New measures put forward by HM Revenue and Customs (HMRC) to deal with the problem of ‘tax agents who act dishonestly in tax matters’ include proposals that HMRC should ‘name and shame’ advisers who are found to have acted dishonestly and, more worryingly for most, should be allowed to have ‘a modernised framework allowing it both to penalise dishonest tax agents and to get access to their working papers to examine whether the dishonesty extends further through the client base’.
In other words, HMRC wish to have the right to carry out a tax compliance review on all the clients of a ‘dodgy’ tax agent.
According to HMRC, working papers are ‘all documents that relate to the work the agent has done in relation to the client’s tax affairs, including the preparation of accounts, returns and claims, and covering correspondence, analysis, calculations etc. Documents include electronic documents […] Working papers include tax advice and audit papers. They would not include material which is subject to legal privilege.’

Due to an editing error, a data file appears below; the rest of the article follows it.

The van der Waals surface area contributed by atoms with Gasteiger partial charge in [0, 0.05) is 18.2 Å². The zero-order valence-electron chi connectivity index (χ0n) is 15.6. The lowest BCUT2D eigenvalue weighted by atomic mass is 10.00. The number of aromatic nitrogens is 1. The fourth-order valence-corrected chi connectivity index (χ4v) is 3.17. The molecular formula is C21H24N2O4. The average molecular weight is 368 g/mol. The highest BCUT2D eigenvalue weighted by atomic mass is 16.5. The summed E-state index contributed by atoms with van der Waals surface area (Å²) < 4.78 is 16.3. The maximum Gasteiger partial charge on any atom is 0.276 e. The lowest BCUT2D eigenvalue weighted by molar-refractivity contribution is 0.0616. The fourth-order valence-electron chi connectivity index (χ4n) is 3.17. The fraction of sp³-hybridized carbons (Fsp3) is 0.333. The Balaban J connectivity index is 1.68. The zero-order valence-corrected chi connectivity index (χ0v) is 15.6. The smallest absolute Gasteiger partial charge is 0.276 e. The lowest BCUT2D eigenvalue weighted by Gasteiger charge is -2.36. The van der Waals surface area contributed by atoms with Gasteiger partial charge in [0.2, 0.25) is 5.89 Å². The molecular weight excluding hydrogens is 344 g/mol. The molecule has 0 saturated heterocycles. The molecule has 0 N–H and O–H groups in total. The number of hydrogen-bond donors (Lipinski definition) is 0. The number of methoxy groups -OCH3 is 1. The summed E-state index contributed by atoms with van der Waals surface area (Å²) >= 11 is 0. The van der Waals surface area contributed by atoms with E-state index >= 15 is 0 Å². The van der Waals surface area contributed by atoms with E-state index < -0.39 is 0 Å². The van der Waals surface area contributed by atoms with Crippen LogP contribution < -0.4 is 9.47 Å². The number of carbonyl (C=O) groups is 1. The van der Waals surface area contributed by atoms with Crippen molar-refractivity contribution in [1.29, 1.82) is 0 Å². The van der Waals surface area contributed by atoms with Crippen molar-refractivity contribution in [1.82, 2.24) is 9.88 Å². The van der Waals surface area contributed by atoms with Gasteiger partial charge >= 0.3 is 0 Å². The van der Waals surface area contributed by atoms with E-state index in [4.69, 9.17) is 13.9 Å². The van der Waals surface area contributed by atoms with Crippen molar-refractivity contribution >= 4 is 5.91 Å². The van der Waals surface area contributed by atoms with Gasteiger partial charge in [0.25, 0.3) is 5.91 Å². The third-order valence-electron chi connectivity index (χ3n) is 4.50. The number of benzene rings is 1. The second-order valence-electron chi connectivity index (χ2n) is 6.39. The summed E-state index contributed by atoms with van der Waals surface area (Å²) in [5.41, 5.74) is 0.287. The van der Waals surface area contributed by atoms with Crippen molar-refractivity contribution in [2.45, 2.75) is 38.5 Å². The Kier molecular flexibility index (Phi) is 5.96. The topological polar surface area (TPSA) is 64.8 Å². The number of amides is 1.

Under the proposals, HMRC would have the right to examine documents going back 20 years (although there is not normally a requirement to retain accounting, etc. documents for that length of time).
The danger is that an innocent taxpayer who has used a tax adviser who has been found by HMRC to be dishonest faces the risk that their tax affairs will come under scrutiny. Even when there is no irregularity, dealing with tax enquiries by HMRC can be stressful and cause a considerable loss of time.
Communications between solicitors and their clients are normally privileged and thus would not be subject to the same degree of disclosure that would apply where the tax adviser is an accountant. The Supreme Court is shortly to hear an appeal by the Institute of Chartered Accountants in England and Wales over whether tax law advice given by its members should be treated as privileged.